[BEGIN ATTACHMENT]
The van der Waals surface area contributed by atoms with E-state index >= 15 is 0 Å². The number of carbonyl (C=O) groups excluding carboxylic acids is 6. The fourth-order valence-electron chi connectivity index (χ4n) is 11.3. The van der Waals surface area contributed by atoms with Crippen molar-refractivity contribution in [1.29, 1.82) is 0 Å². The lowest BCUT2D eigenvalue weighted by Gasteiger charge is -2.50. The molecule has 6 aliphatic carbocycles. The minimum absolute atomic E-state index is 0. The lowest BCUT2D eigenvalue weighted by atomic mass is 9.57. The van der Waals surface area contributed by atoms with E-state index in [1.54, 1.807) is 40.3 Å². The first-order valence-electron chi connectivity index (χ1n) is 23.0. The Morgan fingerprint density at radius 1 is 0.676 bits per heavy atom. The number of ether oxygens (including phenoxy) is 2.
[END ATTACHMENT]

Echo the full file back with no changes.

The van der Waals surface area contributed by atoms with E-state index >= 15 is 0 Å². The number of carbonyl (C=O) groups excluding carboxylic acids is 6. The fourth-order valence-electron chi connectivity index (χ4n) is 11.3. The van der Waals surface area contributed by atoms with Crippen molar-refractivity contribution in [1.29, 1.82) is 0 Å². The lowest BCUT2D eigenvalue weighted by Gasteiger charge is -2.50. The molecule has 6 aliphatic carbocycles. The minimum absolute atomic E-state index is 0. The lowest BCUT2D eigenvalue weighted by atomic mass is 9.57. The van der Waals surface area contributed by atoms with E-state index in [1.54, 1.807) is 40.3 Å². The first-order valence-electron chi connectivity index (χ1n) is 23.0. The Morgan fingerprint density at radius 1 is 0.676 bits per heavy atom. The number of ether oxygens (including phenoxy) is 2.